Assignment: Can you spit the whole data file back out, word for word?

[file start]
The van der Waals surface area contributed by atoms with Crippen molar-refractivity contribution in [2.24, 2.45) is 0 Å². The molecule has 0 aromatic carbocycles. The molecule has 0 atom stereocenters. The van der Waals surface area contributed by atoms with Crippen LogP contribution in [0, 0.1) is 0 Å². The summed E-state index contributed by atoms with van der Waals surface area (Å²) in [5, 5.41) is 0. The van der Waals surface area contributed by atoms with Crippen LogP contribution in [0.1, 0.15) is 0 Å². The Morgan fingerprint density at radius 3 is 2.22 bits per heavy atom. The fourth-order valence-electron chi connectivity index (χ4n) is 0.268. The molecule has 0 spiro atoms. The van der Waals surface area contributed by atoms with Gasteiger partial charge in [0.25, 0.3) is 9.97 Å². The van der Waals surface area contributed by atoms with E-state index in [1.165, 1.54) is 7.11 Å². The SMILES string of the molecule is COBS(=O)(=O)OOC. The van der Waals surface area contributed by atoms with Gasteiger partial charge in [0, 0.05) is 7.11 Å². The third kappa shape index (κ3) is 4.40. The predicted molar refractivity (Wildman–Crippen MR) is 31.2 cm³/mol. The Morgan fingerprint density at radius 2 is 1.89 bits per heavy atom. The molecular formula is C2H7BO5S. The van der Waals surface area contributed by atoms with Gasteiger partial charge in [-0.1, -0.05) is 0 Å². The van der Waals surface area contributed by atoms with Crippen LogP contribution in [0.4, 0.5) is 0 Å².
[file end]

The van der Waals surface area contributed by atoms with Crippen molar-refractivity contribution in [2.24, 2.45) is 0 Å². The molecule has 0 aromatic carbocycles. The molecule has 0 atom stereocenters. The van der Waals surface area contributed by atoms with Crippen LogP contribution in [0, 0.1) is 0 Å². The summed E-state index contributed by atoms with van der Waals surface area (Å²) in [5, 5.41) is 0. The van der Waals surface area contributed by atoms with Crippen LogP contribution in [0.1, 0.15) is 0 Å². The Morgan fingerprint density at radius 3 is 2.22 bits per heavy atom. The fourth-order valence-electron chi connectivity index (χ4n) is 0.268. The molecule has 0 spiro atoms. The van der Waals surface area contributed by atoms with Gasteiger partial charge in [0.25, 0.3) is 9.97 Å². The van der Waals surface area contributed by atoms with E-state index in [1.165, 1.54) is 7.11 Å². The SMILES string of the molecule is COBS(=O)(=O)OOC. The van der Waals surface area contributed by atoms with Gasteiger partial charge in [0, 0.05) is 7.11 Å². The third kappa shape index (κ3) is 4.40. The predicted molar refractivity (Wildman–Crippen MR) is 31.2 cm³/mol. The Morgan fingerprint density at radius 2 is 1.89 bits per heavy atom. The molecular formula is C2H7BO5S. The van der Waals surface area contributed by atoms with Gasteiger partial charge in [-0.1, -0.05) is 0 Å². The van der Waals surface area contributed by atoms with Crippen LogP contribution in [0.4, 0.5) is 0 Å².